Facing the World, Part Two

If you missed the last post about windows, I spoke about the value and disadvantages of of pure vinyl windows. Today, I want to talk about wooden frames. Wood windows are still one of the most popular options out there. They range from plane primed pine interiors to exotic wood species with custom stains and finishes. The bare bones wood windows can be cheap while the super high end options can cost as much as the rest of the structure put together. The major difference in functionality comes from what the wood is clad in. Outside of historical districts, hardly anyone uses a pure wood window anymore. They are a lot of maintenance painting the sashes to prevent decay, so it becomes about what is on the outside of the window to keep the elements at bay. There are all sorts of style, operational, sealing, and finish options as well to compare, but that’s like 10 more posts by itself.

We’ll start with vinyl clad windows. These are often the least expensive option, usually the window is a wood frame and the vinyl is applied over the wood. This vinyl is like a very thick coat of paint that protects the wood from the sun and rain. It’s an economical option and many people who install these windows are perfectly happy for 50 years with them. The same problem that plagues pure vinyl windows works here too, as the vinyl will move somewhat (although it is well restrained by the wood) which can damage the seals and bonds, but nothing like a pure vinyl window. Although most manufacturers will not let you paint a vinyl window a darker color to avoid those sorts of problems, although they usually come in several color options, including darker colors.

The next step up is aluminum roll form where basically a thin sheet aluminum is applied over the window, this does have an advantage as the aluminum is sturdier, available in more finishes, and typically the finishes hold up better. However, roll form aluminum clad windows cost quite a bit more than vinyl, and if you’re doing white windows on the exterior, there’s not much reason to step up to the aluminum in this form as it doesn’t hold up that much better.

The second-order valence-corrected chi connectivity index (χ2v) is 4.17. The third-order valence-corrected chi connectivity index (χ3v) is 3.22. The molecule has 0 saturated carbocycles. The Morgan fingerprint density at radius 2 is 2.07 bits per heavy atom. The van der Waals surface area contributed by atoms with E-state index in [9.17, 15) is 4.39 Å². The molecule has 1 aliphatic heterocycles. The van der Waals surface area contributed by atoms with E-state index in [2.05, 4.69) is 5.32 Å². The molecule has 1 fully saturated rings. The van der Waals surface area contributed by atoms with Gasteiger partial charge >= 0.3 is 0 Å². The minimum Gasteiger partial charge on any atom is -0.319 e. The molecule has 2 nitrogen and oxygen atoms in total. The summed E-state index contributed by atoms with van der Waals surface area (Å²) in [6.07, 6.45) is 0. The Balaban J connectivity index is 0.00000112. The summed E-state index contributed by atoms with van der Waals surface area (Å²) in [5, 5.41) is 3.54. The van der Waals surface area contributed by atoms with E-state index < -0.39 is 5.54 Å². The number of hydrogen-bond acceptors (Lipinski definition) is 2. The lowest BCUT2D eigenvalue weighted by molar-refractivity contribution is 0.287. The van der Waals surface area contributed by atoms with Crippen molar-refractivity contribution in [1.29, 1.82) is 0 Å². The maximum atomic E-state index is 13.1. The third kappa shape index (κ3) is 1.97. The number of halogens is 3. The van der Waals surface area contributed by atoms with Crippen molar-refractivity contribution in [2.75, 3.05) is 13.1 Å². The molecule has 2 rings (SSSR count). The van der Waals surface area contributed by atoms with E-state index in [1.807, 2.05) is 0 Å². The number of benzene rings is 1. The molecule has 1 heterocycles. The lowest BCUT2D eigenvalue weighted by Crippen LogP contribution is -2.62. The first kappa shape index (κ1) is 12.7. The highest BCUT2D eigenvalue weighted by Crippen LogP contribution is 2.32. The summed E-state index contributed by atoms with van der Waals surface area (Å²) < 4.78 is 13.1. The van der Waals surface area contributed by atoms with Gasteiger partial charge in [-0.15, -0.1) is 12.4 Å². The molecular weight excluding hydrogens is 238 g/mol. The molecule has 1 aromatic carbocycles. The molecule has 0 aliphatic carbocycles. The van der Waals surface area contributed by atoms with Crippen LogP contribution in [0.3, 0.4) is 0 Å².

A better upgrade would be extruded aluminum. Now we’re getting into windows with signficant protection of the wood because the entire exterior face is a thick piece of aluminum. This can help with providing multiple finish options, it holds up very well over time, and the shape of the exterior profile is much more flexible allowing for historically acurate detailing. All of these advantages of extrusions, plus the advantages of the roll form add up to a very nice product, however, these are premium products and will generally be a significant upcharge over the vinyl options.

The new final word in window cladding comes in the form of fiberglass. Fiberglass profiles aren’t as exact as the aluminum ones yet limitting the historical detail, but can be finished in any color (or painted on the job site) and one true advantage is the fiberglass and glass move at the same rate when the temparature changes. This means that the seals will hold up the best in this situation as there isn’t a differential in movement between the glass and the exterior face of the window. Fiberglass also holds up to salt air environments better and is starting to be offered by more and more manufacturers lowering costs and increasing options. Get in touch with a window company in your area if you would like to have fiberglass windows installed into your own home.

Typically, selecting the right window involves a balance of budget, design sensibility, and exterior conditions. There is no one right window type, so have a frank discussion about the pro’s and con’s of various styles (and manufacturers which I didn’t even touch on because different locations have different options available at different prices, so really, you need a local professional to help you with that) and determine which style, type, and manufacturer windows are the best fit for your project.